Dealing with an addicted child is one of the most challenging situations any parent can face. If your child is addicted to drugs, here are some steps you can take:

1. Confirm the problem

Confirm that your child has an active drug addiction. Pay close attention to any telltale signs of drug abuse. Schedule a check-up for them with a medical doctor or physician, who can evaluate your child on a physical and psychological basis.

A physician can run tests and determine whether your child has been using drugs. These tests can reveal the severity of the substance use disorder (SUD), the length of drug use, which drugs they are using, and how much damage has occurred.

2. Approach them the right way

When you decide to approach your child about their drug use, remember to express your feelings without judgment.

Avoid a confrontation; instead, approach them with empathy and compassion. The disease of addiction should be addressed as such, rather than something that is worthy of blame or guilt.

3. Encourage them to seek treatment

Encourage your loved one to address their addiction and attend treatment. If they are unwilling to participate in therapy or treatment alone, offer support by attending sessions or treatment with them. The parent-child relationship should encourage the child to make their own decisions rather than threaten them. 

4. Don’t enable them

Make your stance on their drug abuse loud and clear. Don’t excuse, justify, ignore, deny, and smooth over the addiction, which allows your addicted son or daughter to avoid facing the full consequences of their addiction.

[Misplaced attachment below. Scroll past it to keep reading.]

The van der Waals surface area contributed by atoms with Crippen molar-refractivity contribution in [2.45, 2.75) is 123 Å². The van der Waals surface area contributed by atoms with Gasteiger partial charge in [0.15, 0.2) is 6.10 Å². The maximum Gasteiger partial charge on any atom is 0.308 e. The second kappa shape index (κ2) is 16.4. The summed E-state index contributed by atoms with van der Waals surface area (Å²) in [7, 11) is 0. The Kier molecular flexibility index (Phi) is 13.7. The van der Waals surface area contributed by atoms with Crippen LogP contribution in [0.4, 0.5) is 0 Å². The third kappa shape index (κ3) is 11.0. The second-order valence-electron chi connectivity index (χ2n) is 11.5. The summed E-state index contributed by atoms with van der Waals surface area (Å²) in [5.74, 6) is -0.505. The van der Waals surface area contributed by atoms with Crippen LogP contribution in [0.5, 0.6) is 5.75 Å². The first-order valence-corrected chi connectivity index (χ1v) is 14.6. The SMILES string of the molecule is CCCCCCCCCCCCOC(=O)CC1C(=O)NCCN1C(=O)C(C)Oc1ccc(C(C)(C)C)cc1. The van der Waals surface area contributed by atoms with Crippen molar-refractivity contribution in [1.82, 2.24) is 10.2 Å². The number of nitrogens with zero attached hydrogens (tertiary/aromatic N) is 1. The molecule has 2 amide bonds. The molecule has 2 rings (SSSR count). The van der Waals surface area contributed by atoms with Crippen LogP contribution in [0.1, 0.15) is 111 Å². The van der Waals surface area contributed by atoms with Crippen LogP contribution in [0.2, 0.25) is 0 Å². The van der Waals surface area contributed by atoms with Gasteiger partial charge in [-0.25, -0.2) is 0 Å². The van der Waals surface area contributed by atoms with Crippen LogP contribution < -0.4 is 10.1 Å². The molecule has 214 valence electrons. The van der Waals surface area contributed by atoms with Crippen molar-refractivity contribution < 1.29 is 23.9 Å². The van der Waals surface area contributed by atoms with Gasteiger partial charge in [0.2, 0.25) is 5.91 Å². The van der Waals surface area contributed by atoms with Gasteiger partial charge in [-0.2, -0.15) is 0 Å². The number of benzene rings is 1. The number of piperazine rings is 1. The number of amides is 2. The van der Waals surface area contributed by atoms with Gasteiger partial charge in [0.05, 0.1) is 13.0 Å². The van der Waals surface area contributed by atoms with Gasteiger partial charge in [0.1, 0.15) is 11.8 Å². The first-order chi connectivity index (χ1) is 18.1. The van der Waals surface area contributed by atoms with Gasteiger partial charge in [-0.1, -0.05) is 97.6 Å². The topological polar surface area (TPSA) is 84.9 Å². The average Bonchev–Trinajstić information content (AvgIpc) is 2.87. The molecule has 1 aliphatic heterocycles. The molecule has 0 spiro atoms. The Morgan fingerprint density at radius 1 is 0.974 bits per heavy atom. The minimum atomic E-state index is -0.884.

Set boundaries with them and let them know that you do not support their drug abuse through your words and actions.

Some actions you can do to discourage drug use include:

  • Withholding money (to avoid financing drug purchases)
  • Not bailing them out of school or work problems or even jail
  • Drug testing

While many parents want to protect their children from everything, sometimes letting them feel the repercussions of their actions is precisely the type of tough love that will compel them to change. 

5. Address underlying issues in therapy

Your son or daughter’s addiction will have an impact on the rest of your family. Family members of addicts absorb many of the consequences of their loved one’s substance use. Family members can also become distant and blame themselves when the addiction persists or blame the addicted person for their unhappiness.

Drug abuse impacts the whole family, and meeting with a licensed counselor can help families find a path forward.

Family therapy programs can help family members understand themselves and each other and work through conflict in a healthy way. 

Because mental health is a major contributing factor to drug use or misuse, parents should encourage their children to attend treatment to address any underlying mental health issues contributing to their addiction.